Squat Report: Hip Part I (Flexion)
Over the past few months we have put our focus directly on the lower body, and rightly so, it is an integral part of, not only the squat but for, everything that we do.
The next couple of weeks we are going to turn our attention to the transitional forces that happen between upper body and lower body. And I cannot find a better place to start than our hips.
The hips are one of those areas that connects upper body to lower body, its no wonder why it houses the most powerful muscles that we have. This week we will look into how and what happens to our hips during flexion, and why it happens.
Next month I am going to get into the detailed anatomy of the hip so for now here is a simple description and picture of this structure.
As you can see it constitutes of two simple structures, the pelvis, and the femur. Now when we are discussing flexion of this joint (specifically the head of the femur inside the socket of the pelvis) a few interesting things happen.
For one, when the head of the femur rotates backward in the socket of the pelvis flexion at the joint happens (femur comes closer to the pelvis) and a slight depression and external rotation happens at the femur (as you can see in the picture below)
The pelvis anteriorly tilts (the top part of the hip comes forward) causing the sacrum (bottom of the spine) to “tuck” underneath as if you are tucking your tail between your legs as the sacrum is not attached to the pelvis other than muscular attachments. This movement is extremely important as the bones need to move so that it can gain clearance from some of the physical obstacles in that are in the way the “deeper” you go into the squat.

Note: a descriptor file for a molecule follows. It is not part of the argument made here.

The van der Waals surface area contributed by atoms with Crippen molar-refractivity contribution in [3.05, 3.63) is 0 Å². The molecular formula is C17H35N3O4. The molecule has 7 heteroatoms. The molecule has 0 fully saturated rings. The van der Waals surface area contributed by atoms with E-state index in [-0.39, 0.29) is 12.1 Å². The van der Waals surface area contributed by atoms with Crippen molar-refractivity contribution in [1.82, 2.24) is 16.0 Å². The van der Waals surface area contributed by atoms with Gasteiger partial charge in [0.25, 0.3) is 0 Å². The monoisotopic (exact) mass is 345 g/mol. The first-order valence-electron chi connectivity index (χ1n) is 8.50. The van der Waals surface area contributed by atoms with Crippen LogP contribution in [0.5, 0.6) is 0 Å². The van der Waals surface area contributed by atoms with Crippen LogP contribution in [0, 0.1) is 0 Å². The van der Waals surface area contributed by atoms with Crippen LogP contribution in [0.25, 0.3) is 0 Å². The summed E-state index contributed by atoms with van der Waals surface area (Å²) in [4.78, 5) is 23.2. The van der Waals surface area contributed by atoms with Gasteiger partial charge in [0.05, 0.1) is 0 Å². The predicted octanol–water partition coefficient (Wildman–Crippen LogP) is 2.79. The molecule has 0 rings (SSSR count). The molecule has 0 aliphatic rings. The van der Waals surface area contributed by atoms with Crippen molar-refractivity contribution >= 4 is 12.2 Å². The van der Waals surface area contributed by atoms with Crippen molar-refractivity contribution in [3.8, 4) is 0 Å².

As for the muscles that initiate and control this movement. Everything and anything that is in and around the hip must fire. A group, or a single muscle that does not fire will cause deviation in the tracking of the knee (Key indicator for a trainer that something is not working), or may cause a shift in the hips to the stronger side (indicator that something in the trunk is not working).
Back to the muscles. All of the flexors of the hip mostly have multiple jobs to do. For example:
- Psoas Major, controls spinal flexion, and some internal rotation
- Rectus Femoris, controls knee extension and contradicts the hamstring group
- Illiacus, controls the hip when flexing in a sit-up
- Sartorius, is also a weak knee flexor, and medially rotates the leg
- Tensor Fascia Latae, also helps in lateral rotation of the tibia
- Pectineus, also adducts (brings the leg inward toward the other leg)
- Adductor Longus, also adducts and medially rotates the leg
- Adductor Brevis, can also adduct, laterally and medially rotate the leg depending on the position of the leg
- Gracilis, also assists in medial rotation, adduction, and aids in knee flexion
Alternatively, the extensor muscles of the hip and trunk muscles also have to engage as if they don't, there will be some really massive dislocations in the hip and spine segments. We will discuss them in a few weeks’ time. But for now, just take into heart that the key movers are the ones listed here.
So, whenever we get into hip flexion we have all the medial muscle groups firing to help counter that external, lateral rotation and considering the amount force that is going through that little joint (head of the femur in the socket of the pelvis) these are some extremely powerful muscles.
As for anterior pelvic rotation, all the muscles noted above also engage to keep the pelvis in place. Some other muscles to take into consideration are the rectus abdominus and the erector spinae group but we will get into those when we discuss the pelvic griddle and in more detail in the spine section. For now, just know they do play a part in hip flexion and pelvic rotation.